GENERAL & PREGNANCY OSTEOPATH
"It is often thought that aches and pains during pregnancy are all 'just part of the ride', but this isn't true", says Auckland Osteopath Sarah Boughtwood.
Pregnancy is a time of immense change for your body: your joints and muscles are placed under extra pressure as your baby grows and this coupled with the resulting postural changes, can bring up a range of discomforts and difficulties. "Osteopathic treatment during pregnancy is aimed at helping the mother's body adapt to the growing baby and the increased demands on it" says Sarah.
Some of the common pregnnacy issues for which people seek help from an osteopath are headaches, back pain, sciatica, reflux, heartburn, muscle tension, rib pain, pelvic pain and even sleep difficulties. Many women opt for this natural treatment during pregnancy, given that some painkillers are off limits and the ones that are safe don't necessarily offer a strong enough effect.
And, as Sarah explains, "You don't actually have to wait until you reach the pain stage. Osteopathy can help the body along the way during pregnancy, and ensure that your muscles aren't being strained in certain positions.
"The treatments will aim to have your body in the best possible state leading up to the delivery, making sure that the pelvis is aligned nicely, the joints are mobile and the muscles are working as optimally as they can. "Labour is going to be what labour is" says Sarah, "but the more you prepare your body to be in the best state possible leading up to the delivery the better. And this has a significant impact on birth and the recovery."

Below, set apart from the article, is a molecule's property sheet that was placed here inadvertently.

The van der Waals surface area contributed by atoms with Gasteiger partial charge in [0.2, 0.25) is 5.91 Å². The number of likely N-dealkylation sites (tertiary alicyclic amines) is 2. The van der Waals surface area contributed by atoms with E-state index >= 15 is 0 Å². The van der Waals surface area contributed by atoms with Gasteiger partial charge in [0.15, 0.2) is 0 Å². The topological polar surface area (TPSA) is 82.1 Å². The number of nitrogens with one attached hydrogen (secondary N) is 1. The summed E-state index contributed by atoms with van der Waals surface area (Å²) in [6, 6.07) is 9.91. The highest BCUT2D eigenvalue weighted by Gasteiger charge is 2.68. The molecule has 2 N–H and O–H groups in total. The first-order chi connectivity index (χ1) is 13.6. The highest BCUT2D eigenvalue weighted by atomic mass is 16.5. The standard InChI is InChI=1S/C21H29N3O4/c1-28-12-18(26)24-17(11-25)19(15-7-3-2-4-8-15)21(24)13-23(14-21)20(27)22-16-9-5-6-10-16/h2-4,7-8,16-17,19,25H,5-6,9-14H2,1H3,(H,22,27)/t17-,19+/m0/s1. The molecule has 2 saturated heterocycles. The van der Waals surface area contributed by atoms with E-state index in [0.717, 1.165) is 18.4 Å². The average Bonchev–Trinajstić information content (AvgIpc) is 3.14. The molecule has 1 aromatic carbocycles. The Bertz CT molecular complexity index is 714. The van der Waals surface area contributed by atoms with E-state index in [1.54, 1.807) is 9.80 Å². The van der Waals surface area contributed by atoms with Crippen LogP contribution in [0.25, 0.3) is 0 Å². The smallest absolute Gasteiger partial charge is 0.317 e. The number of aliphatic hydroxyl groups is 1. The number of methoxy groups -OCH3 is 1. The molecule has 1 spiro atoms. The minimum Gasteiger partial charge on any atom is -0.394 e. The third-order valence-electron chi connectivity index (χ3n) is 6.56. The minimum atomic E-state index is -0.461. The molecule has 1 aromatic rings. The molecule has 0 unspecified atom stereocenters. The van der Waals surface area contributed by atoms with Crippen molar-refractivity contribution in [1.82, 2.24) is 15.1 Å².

By working with the mother's body, osteopathy can also help the baby by giving it as much room as possible. "It you have really tight back muscles, then it's going to compress through the lower back area, which will affect how much room the baby has, compared to if it is nice and soft through," Sarah explains.
Once baby does arrive, osteopathy can be used for other issues that come up such as tight shoulders and arms from breastfeeding, even strain from repetitively picking up baby. Postnatal treatment "helps your body adapt to all the new movements you are not used to doing," says Sarah, "as well giving your sleep deprived body some much needed help with the repair and recovery process."